A Gulf-raised rugby player has had his hopes revived of one day returning to play at the Dubai Rugby Sevens in the colours of Wales after representing the country’s development side.
Haydn Palmer was picked to play for the side of emerging Wales players at a tournament in England on Sunday.
Selection for that team was a major boost for a player whose promising career has been beset by serious injury problems.
It has also allowed him to dream again of playing for Wales on the World Sevens Series – having once played against them for the now-defunct Arabian Gulf in front of 40,000 people at The Sevens, Dubai.
“Representing my country at any level, even if development is as far as I go, I would still be over the moon that I have been involved with the Wales set up,” Palmer, 26, said.
“I am so happy I have been able to do that. If I got a cap for the Welsh sevens team, that would be a dream come true in itself.
“For it to be back at home, in front of family and friends in Dubai, and people I have played with and against, I don’t think there would be any better pinnacle for me to achieve than that. It would be a dream.”
Palmer grew up in the Gulf after his parents, Nigel and Jayne, moved first to Bahrain 23 years ago when he was aged three.
He learnt all his rugby here, subsequently representing Dubai Hurricanes. He also played for the Arabian Gulf while still a teenager, at the 2010 Sevens, which was the last before the Gulf representative side was replaced by the new UAE Rugby Federation.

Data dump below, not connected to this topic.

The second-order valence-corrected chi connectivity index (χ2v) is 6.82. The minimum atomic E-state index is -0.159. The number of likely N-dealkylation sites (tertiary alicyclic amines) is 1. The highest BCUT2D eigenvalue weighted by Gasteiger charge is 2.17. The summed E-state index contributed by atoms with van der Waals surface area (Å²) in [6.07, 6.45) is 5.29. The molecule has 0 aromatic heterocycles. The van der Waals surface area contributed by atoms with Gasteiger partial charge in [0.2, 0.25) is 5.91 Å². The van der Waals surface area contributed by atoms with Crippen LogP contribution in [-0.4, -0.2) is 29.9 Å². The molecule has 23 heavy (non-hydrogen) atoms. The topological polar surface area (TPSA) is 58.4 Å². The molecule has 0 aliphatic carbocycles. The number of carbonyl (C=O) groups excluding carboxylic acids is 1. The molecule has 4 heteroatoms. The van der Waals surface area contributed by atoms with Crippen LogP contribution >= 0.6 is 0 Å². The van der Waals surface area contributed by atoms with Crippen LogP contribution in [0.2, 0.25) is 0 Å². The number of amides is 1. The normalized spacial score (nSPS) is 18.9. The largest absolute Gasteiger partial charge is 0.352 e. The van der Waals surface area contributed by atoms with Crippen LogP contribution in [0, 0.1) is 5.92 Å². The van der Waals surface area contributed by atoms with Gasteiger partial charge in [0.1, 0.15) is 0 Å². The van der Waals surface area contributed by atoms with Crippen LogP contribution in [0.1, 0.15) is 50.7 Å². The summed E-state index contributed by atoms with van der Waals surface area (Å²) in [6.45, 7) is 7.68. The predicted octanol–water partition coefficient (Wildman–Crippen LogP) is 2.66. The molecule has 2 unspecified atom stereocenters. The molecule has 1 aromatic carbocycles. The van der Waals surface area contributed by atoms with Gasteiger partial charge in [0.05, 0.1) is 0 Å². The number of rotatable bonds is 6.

He moved to Cardiff – where he was born – for university, as well as to pursue rugby. He trained with the Welsh development sevens team soon after, but his progress was interrupted by two major ankle injuries, the first keeping him out for nine months, the second for a whole year.
Even after re-joining the set up, and excelling in Welsh Premiership rugby with Newport, his bid for a place on Wales sevens’ summer European tour last year was thwarted by a toe operation. He acknowledges all the injury troubles tested his resolve.
“After [the two initial ankle injuries] I was not sure whether I wanted to knock it on the head or play again,” Palmer said.
“My parents and a couple of family friends suggested I try it again and I fell back in love with it. I started getting involved with the sevens more often.
“When I was first involved with the development set up I started to really like it.
“Then last year it was hard, being 25 and having to have another operation. But because I had been doing so well and sort of had that foot in the door, I wanted to continue pushing one more time to see if I could have a real go at it.
“So far, it has gone pretty well this year.”
Palmer, who dovetails training with the Wales sevens development side and his club with a day job as a lettings consultant, is maintaining an impressive family legacy by excelling at sport.
He followed his father Nigel in representing the Gulf at rugby, while his mother Jayne was a Wales international in basketball.
And Palmer’s maternal grandfather Derek Tapscott won 14 caps for Wales as a centre-forward, in a career that saw him play club football for Cardiff City and Arsenal.
“On the same day that Haydn played for the Welsh side, Cardiff City were promoted to the Premier League,” pointed out father Nigel.
Haydn said: “I am more of an Arsenal fan because that was more who my grandad told me about when I was growing up, and he took me to Highbury. Hopefully I can get tickets to Cardiff City against Arsenal next season.”